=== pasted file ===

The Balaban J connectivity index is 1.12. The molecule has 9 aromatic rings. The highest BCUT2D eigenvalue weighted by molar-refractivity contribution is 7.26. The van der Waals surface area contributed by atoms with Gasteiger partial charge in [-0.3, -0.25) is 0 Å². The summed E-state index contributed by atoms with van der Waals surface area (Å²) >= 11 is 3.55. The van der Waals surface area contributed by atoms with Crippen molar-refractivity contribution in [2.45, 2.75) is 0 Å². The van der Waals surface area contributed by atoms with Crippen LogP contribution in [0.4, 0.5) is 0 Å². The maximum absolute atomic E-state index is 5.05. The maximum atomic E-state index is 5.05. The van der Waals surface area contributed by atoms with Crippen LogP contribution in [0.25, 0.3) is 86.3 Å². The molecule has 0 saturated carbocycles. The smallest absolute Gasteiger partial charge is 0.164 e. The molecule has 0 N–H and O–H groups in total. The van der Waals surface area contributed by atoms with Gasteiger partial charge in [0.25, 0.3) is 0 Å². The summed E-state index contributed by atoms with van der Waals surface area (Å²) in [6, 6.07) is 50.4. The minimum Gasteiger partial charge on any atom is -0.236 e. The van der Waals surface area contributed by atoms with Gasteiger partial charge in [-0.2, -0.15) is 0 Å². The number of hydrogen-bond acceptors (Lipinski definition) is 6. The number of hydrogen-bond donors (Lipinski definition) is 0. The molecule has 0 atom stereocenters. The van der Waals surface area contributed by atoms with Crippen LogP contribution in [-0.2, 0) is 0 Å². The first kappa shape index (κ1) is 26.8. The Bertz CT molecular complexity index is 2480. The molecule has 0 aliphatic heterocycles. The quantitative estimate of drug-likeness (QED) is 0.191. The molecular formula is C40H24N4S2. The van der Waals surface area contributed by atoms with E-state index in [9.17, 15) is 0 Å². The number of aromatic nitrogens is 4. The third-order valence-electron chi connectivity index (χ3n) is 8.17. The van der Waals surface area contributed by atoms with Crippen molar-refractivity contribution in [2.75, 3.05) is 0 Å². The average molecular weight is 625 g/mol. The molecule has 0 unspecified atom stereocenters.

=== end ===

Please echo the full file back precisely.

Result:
The Balaban J connectivity index is 1.12. The molecule has 9 aromatic rings. The highest BCUT2D eigenvalue weighted by molar-refractivity contribution is 7.26. The van der Waals surface area contributed by atoms with Gasteiger partial charge in [-0.3, -0.25) is 0 Å². The summed E-state index contributed by atoms with van der Waals surface area (Å²) >= 11 is 3.55. The van der Waals surface area contributed by atoms with Crippen molar-refractivity contribution in [2.45, 2.75) is 0 Å². The van der Waals surface area contributed by atoms with Crippen LogP contribution in [0.4, 0.5) is 0 Å². The maximum absolute atomic E-state index is 5.05. The maximum atomic E-state index is 5.05. The van der Waals surface area contributed by atoms with Crippen LogP contribution in [0.25, 0.3) is 86.3 Å². The molecule has 0 saturated carbocycles. The smallest absolute Gasteiger partial charge is 0.164 e. The molecule has 0 N–H and O–H groups in total. The van der Waals surface area contributed by atoms with Gasteiger partial charge in [0.25, 0.3) is 0 Å². The summed E-state index contributed by atoms with van der Waals surface area (Å²) in [6, 6.07) is 50.4. The minimum Gasteiger partial charge on any atom is -0.236 e. The van der Waals surface area contributed by atoms with Gasteiger partial charge in [-0.2, -0.15) is 0 Å². The number of hydrogen-bond acceptors (Lipinski definition) is 6. The number of hydrogen-bond donors (Lipinski definition) is 0. The molecule has 0 atom stereocenters. The van der Waals surface area contributed by atoms with Crippen LogP contribution in [-0.2, 0) is 0 Å². The first kappa shape index (κ1) is 26.8. The Bertz CT molecular complexity index is 2480. The molecule has 0 aliphatic heterocycles. The quantitative estimate of drug-likeness (QED) is 0.191. The molecular formula is C40H24N4S2. The van der Waals surface area contributed by atoms with E-state index in [9.17, 15) is 0 Å². The number of aromatic nitrogens is 4. The third-order valence-electron chi connectivity index (χ3n) is 8.17. The van der Waals surface area contributed by atoms with Crippen molar-refractivity contribution in [2.75, 3.05) is 0 Å². The average molecular weight is 625 g/mol. The molecule has 0 unspecified atom stereocenters.